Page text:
HLF and ACE have both contributed £10m each in the pilot Great Place Scheme, which will benefit 16 places across England to put arts and culture at the heart of their communities. Towns, cities and rural areas across England will put culture at the heart of their residents’ future prosperity thanks to the National Lottery.

The pilot Great Place Scheme – one of the flagship measures from the Government’s Culture White Paper – has two central aims:

To ensure the considerable investment in culture made by organisations like HLF and Arts Council England has maximum positive impact on jobs, economic performance, educational attainment, community cohesion and health and wellbeing

To enable ambitious civic organisations and local businesses and communities to invest in and put culture at the heart of their thinking

“The Great Place Scheme is something new and really quite radical,” said Ros Kerslake, Chief Executive of HLF. “The aim is to bring together National Lottery investment and local ambition, to make a difference to people across entire communities. It’s a bold plan and I am looking forward to seeing some innovative and exciting results from these 16 pilot projects.”

All the projects (which can be seen in more detail here) have high ambitions for their local areas and they plan to:

  • Explore new ways to include arts, culture and heritage in the provision of local education and health services
  • Research the contribution made by arts, culture and heritage to local economies
  • Pilot new ways of financing cultural organisations
  • Develop local strategies that maximise the community benefit of local arts, culture and heritage
  • Help people working in arts, culture and heritage to build networks and increase their skills

The Great Place Scheme is a joint initiative by the Heritage Lottery Fund, Arts Council England and Historic England, using funds raised from the National Lottery.

Coventry City of Culture Trust, for example, has been awarded £1,489,200 for its Place, heritage and diversity in a modern UK city project and will use this investment to build on its current partnerships across the city. The three-year programme of activities and events will see culture embedded in all its plans, from jobs and growth to tourism, making Coventry a great place to live, visit and study. The project will also engage local communities and businesses to create exciting new partnerships.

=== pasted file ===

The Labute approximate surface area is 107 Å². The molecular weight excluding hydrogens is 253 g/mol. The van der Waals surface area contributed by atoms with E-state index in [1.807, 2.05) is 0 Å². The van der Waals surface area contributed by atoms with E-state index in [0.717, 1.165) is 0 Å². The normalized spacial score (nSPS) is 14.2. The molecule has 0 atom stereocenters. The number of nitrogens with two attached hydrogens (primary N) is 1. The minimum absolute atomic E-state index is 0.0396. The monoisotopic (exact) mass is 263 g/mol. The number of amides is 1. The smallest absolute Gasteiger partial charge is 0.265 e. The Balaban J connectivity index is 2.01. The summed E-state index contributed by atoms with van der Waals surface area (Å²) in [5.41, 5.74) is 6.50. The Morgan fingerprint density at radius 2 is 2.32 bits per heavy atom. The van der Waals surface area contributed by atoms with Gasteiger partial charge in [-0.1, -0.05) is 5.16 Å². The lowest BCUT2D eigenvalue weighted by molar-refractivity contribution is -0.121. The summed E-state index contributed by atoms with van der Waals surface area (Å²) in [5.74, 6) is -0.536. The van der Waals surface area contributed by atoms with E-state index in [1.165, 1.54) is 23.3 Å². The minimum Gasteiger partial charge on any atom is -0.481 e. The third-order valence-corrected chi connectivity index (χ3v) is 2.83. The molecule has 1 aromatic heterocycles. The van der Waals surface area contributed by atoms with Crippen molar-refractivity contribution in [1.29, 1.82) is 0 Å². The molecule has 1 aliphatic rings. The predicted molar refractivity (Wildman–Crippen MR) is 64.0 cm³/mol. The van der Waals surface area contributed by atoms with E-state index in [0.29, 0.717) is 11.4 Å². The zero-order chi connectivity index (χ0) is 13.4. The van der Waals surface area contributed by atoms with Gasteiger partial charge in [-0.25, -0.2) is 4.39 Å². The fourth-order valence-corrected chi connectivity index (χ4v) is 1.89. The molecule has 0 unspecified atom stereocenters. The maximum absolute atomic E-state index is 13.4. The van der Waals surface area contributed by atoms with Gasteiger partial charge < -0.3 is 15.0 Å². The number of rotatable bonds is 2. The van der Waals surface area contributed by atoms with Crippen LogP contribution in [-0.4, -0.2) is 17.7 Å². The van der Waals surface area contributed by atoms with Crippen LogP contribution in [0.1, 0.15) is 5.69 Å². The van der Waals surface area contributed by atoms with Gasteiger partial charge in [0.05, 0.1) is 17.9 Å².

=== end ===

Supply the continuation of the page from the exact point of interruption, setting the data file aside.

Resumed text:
The 15 other places to bid successfully for funding are:

  • Craven District Council (Yorkshire and the Humber) – Crossing the Watersheds – £1,340,300
  • Derbyshire County Council (East Midlands) – Vital Valley: A creative future for Derwent Valley Mills World Heritage Site – £1,285,800
  • Greater Manchester Combined Authority (North West) – Stronger together: a culturally diverse and democratic city region – £1,489,255
  • London Borough of Waltham Forest (London) – Creative Connections – Culture for All – £1,355,600
  • Old Oak and Park Royal Development Corporation (London) – Made In Park Royal – £1,489,200
  • Reading Borough Council (South East) – Reading-on-Thames – £558,400
  • Rural Media Charity (West Midlands) – Herefordshire’s a Great Place – £748,200
  • Sunderland Culture (North East) – Sunderland Comes of Age – £1,249,900
  • Tees Valley Combined Authority (North East) – Greater Tees – £1,332,500
  • The Creative Foundation (South East) – Pioneering Places: East Kent – £1,489,200
  • Torbay Economic Development Company Ltd (South West) – Torbay, a place to feel great – £1,191,400
  • Visit County Durham (North East) – Northern Heartlands – £1,489,200
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